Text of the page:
Alaska Performance Bonds

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Surety Bond Professionals is a family owned and operated bonding agency with over 75 years of experience. With access to a broad range of surety markets, our expert agents are ready to assist with all of your performance bond needs.

What Are Alaska Performance bonds?

Alaska performance bonds protect contracting authorities and project owners against the negative financial consequences of a contractor’s violation of regulatory or contractual requirements. A contractor’s failure to complete a job satisfactorily can cost the project owner a great deal, for example, bringing in another contractor to finish the work.

Alaska performance bonds serve both to prevent financial losses attributable to nonperformance and to compensate the injured party if they do occur.

Who Needs Them?

Alaska ’s “Little Miller Act,” the state’s version of the federal Miller Act, requires performance bonds from contractors awarded public works projects valued in excess of $100,000. For projects between $100,000 and $1 million, the required performance bond amount is 50% of the contract value. And for projects valued between $1 million and $5 million, it’s 40% of the contract value. For projects above $5 million, the bond must be for exactly $2.5 million. (Payment bonds in the same amounts are also required.)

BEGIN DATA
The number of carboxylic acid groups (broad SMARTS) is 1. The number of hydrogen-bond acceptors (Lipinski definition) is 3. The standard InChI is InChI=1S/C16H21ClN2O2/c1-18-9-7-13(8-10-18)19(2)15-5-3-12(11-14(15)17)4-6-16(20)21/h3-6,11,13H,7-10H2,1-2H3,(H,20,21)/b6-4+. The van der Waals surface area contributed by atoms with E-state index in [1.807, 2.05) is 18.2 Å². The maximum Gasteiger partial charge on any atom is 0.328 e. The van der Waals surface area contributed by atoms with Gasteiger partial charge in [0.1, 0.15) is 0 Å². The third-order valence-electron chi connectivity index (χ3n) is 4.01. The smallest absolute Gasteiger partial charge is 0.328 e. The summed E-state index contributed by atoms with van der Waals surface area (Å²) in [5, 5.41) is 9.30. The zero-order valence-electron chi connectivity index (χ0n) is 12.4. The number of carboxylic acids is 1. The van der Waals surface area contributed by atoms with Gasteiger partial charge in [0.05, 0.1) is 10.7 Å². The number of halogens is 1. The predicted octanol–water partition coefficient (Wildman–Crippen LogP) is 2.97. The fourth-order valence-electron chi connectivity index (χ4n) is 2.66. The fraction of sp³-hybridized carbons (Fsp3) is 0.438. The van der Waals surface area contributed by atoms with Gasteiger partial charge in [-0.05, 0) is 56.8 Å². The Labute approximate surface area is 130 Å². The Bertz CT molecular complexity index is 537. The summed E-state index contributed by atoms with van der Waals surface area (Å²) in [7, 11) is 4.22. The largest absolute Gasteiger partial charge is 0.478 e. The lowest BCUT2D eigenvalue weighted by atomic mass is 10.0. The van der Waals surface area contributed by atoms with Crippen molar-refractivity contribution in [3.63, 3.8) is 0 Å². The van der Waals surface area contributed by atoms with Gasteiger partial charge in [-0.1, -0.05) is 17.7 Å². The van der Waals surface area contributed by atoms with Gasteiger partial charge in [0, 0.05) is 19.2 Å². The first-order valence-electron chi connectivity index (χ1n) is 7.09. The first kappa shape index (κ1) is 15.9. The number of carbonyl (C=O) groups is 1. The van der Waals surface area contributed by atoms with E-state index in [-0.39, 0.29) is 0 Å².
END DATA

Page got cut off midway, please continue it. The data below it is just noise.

How Do Alaska Performance Bonds Work?

There are three parties to an Alaska performance bond, referred to in surety bond lingo as:

  • Obligee—the contracting authority or project owner requiring the bond
  • Principal—the contractor providing the bond
  • Surety—the bond’s guarantor

The principal is legally obligated to pay any claim the surety determines to be valid. The surety, in guaranteeing a performance bond, agrees to extend credit to the principal in order to pay a claim, if necessary. Taking no chances on something going awry, the surety pays the claim initially and then is repaid by the principal. If the principal fails to repay that debt, the surety is likely to take the matter to court to recover the funds.

How Much Do They Cost?

The premium cost of an Alaska performance bond is the result of multiplying two factors—the bond amount (also known as the “penal sum”) and the premium rate. The surety sets the premium rate based on an assessment of the risk of not being repaid for claims paid on behalf of the principal. That assessment leans heavily on the principal’s personal credit score.

A high credit score is the surest sign of financial responsibility and low risk to the surety. So, a high credit score results in a low premium rate. But, a low credit score means the risk is higher, so the premium rate will be higher.

A well-qualified principal typically will be assigned a premium rate in the range of .5% to 3%.

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